In spite of the World Health Organization’s (WHO) attempt to streamline research and restrictions in light of COVID-19, states have largely taken an independent and often nationalistic approach to their battle against COVID. From the U.S. decrying the WHO as an agent of China to EU states reasserting their once dissolved borders, we have approached a stunning paradox: the resurgence of nationalism amidst a global, unifying experience.
Some posited that COVID, an epidemic that knows no borders, would bring states together in favour of information-sharing, collaboration, and global cosmopolitan spirit in order to defeat the virus (see Charles P. Reis’s article on the promise of G20 cooperation; President Xi’s own plea for increased global cooperation; or WHO Director-General Dr. Tedros Adhanom Ghebreyesus’s call for transnational information-sharing). And yet, much like other transnational problems such as climate change and terrorism, cooperation is the exception to the nationalistic rule. The West’s awakening to COVID was not, in fact, due to its ravaging of Wuhan and China as a whole, but instead, the West was awakened through the sacrifice of Italy.
For almost as long as Italy has existed as a unified state in the 19th century, Italy and other Mediterranean states have existed as the Other in the European imagination. Economists who specialise in the ongoing European debt crisis humorously and incorrectly pointed out the problem lay not in the German Central Bank or the cross-national fiscal unification necessary in currency unification, but in what pundits dubbed the PIIGS (Portugal, Italy, Ireland, Greece, and Spain).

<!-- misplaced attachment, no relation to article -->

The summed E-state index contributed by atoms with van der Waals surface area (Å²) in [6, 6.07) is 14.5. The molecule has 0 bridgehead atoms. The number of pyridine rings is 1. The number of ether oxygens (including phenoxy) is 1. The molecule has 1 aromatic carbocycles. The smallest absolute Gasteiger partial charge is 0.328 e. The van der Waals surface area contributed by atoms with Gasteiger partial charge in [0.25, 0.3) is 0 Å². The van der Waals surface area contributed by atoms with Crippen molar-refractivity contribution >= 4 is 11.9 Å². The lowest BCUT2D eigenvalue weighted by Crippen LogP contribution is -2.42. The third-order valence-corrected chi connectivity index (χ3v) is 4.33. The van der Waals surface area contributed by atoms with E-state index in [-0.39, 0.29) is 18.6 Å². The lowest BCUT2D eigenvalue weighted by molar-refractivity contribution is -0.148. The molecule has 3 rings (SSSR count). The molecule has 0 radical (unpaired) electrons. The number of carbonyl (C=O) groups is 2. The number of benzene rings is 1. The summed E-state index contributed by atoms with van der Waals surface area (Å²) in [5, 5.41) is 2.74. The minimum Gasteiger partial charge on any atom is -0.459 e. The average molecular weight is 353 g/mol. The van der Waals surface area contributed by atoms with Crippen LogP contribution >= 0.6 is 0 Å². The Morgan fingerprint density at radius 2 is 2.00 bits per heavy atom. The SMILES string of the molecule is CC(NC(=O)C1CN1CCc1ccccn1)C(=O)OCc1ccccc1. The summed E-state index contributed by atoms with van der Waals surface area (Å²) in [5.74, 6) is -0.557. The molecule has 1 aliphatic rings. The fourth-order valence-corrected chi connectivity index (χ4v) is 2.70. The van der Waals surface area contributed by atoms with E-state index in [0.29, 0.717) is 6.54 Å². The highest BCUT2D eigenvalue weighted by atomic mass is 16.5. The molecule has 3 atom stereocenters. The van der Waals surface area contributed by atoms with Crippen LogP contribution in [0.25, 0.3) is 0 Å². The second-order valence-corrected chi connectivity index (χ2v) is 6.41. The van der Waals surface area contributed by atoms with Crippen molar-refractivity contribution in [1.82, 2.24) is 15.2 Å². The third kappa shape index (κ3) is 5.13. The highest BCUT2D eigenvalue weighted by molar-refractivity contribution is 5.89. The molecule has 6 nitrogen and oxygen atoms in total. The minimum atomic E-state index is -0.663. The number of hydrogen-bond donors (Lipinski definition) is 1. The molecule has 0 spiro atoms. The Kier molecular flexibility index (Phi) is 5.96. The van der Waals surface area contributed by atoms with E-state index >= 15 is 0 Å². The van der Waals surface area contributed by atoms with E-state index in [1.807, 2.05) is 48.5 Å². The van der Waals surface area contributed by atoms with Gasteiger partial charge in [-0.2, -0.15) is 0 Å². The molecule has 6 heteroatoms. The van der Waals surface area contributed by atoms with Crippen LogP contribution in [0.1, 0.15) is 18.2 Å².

While one can debate the causes of the European debt crisis ad nauseum, one thing is clear, the PIIGS stood as the Others in the European project, the seemingly problematic states that detracted from the European project of integration. Of course, integrating these economies meant nothing short of their complete collapse, but that still hasn’t stopped economists from posing their pseudo-scientific theories cloaked in otherisation, about the “cultural differences” of these economies.
In terms of COVID, the West only woke up once the Italian healthcare system began to drown under the weight of elderly patients in need of intubation, without sufficient equipment or medical personnel in sight. It was at this moment, that Europe, the United States, and the West broadly awoke to the problem of COVID — if it can happen in Italy (who we assume are already somehow inferior as a nation), then we must stop it from reaching us (the more sophisticated states of the West).
In it in this nationalistic otherisation of Italy that the West, namely the United States, began to produce ventilators en masse. Even though Italy has never recovered from its integration with the euro, the EU was never implicated in Italy’s failure to deliver sufficient healthcare services in the light of the booming COVID explosion. It was somehow the fault of the culture, of Italy as the redheaded stepchild of the European project, that accounted for this tragedy.
Italy stands as the West’s relatable other, whereas China is far removed from any ideological comparison with the West, and hence COVID in China remained an imaginary, distant occurrence. Both spatially and ideologically, COVID’s arrival in Italy was far more impactful to the West than well documented and publicised destruction in China. Italy, in this way, was the sacrificial canary in the coalmine, situated within the West’s ideological outlook.
Only once COVID tore through the fragile healthcare system of Italy, did the EU, the UK, the US, and the West broadly begin to accept COVID as a real threat. Hence, nationalism as an ideological outlook continues to shape policy. The radical otherisation of China and the more intimate otherisation of Italy were fundamental ideological components to the West’s rather belated reaction to the threat of COVID.
Katherine Everitt is a PhD Candidate at the European Graduate School.